Hometown hero: Waid picks YSU
Reaching the OHSAA Division IV playoffs was no easy task for Mark Waid and the Girard Indians, but once they got there, Waid found a home — in more ways than one.
The star quarterback who led the Indians to the first state title game in school history made his college commitment official Wednesday. Waid picked Youngstown State University, the place where he and Girard began their playoff run in a last-minute victory over East in the first round.
“The way that the entire Valley supported me and my teammates through this playoff run was something special,” Waid said. “It really opened my eyes and made me realize how special this community is and how special the whole entire city of Youngstown truly is.
“I stepped on that field Week 11 at Stambaugh Stadium to play East, and I got chills. Standing in the middle of the field, I knew this was home. I knew this was where I was going to play the next four years.”
Waid will have a close friend — and maybe a few more — at YSU.
Mike Belcik, who starred for the Indians before graduating in 2018, was a redshirt freshman for the Penguins this past season. Waid’s teammate this year, Nick Malito, a senior receiver for Girard, recently posted on Twitter that he also received an offer from Youngstown State.
“We’re getting the band back together,” Waid said with a laugh.
The strong-armed quarterback is the lead singer.
Waid, who verbally committed to Fordham back in May, flipped his decision after a phenomenal season. As a senior, he completed 267-of-409 passes (65 percent) for 4,376 yards, 48 touchdowns and nine interceptions. He also ran for 1,776 yards and another 27 TDs.
He started to receive more offers as his senior year went on, and he said YSU first approached him in June. They continued to communicate throughout the year, with just about every coach — and a certain school administrator — reaching out to him.
“I spoke with everybody,” Waid said. “Coach (Bo) Pelini, being a Youngstown guy, he was the one who offered me. It was really special coming from him because he has represented this area. With what he’s done in his athletic career and coaching career, it speaks for itself. He was the one who offered me, but I had communication with (wide receivers) coach (Tim) Marlowe, (quarterbacks) coach (Joe) Ganz, (offensive line) coach (Carmen) Bricillo — the whole coaching staff. President (Jim) Tressel, everyone spoke to me, and they truly accepted me, brought me in and treated me like family.”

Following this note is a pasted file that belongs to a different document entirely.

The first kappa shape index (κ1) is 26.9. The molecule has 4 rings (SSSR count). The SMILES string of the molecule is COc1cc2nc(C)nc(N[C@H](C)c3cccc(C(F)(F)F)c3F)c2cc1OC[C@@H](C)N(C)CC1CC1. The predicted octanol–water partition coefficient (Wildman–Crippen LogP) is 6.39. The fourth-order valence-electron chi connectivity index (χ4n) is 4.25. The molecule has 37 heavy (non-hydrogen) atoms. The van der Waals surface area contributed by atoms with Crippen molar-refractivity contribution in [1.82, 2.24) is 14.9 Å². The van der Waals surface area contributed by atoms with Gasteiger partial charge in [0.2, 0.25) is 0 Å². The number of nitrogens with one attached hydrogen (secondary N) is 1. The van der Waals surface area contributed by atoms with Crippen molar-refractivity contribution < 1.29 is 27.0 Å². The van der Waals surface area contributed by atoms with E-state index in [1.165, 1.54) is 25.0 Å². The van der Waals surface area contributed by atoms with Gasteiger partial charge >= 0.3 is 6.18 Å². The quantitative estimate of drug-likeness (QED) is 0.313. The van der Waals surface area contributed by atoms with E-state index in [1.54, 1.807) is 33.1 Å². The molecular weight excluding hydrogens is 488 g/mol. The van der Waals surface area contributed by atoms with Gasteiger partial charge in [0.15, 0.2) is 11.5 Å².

Waid doesn’t plan to take a sit-and-wait approach.
Youngstown State’s Montgomery VanGorder, who started the year at quarterback, graduated, and while backup Nathan Mays took over toward the end of the season, he battled through injuries and has been inconsistent passing the football.
Waid admitted he hopes to play right away, but he understands nothing will be given to him just because of his past accolades — first-team All-Ohio (twice), Trumbull County Player of the Year, Big 22 Player of the Year, just to name a few.
“I’m going to go in there with the mindset that it’s my job,” he said. “I’m going to work as hard as I possibly can. I’m a competitor, and that’s the way I am. I’m going to go in there and give everything I possibly can to be the guy from day one.”
Waid’s ambition to be the starter right away stems in large part from his desire to play for his hometown.
He joins a large contingent of Mahoning Valley players at Youngstown State, which is coming off a down 4-7 season. There were rumors about Pelini possibly leaving — his contract expires in February of 2019 — but Waid’s signing may be an indication the Youngstown native is staying put.
Either way, Waid can’t wait to be part of the program.
“It was a tough choice, but not a tough choice at the same time,” Waid said. “Walking on to that field and just seeing the lights shine down and the giant Penguin, Pete, in the middle of the field, it’s something special.
“Being from Youngstown, and going other places, nothing is like Youngstown,” he added. “People here are wired different. We’re built different. We truly are. To represent my hometown and to play with kids from Youngstown and coaches from Youngstown, it doesn’t get better than that because this truly is the best place in the world. It’s the hardest working people in the world, and I can’t wait to get to work.”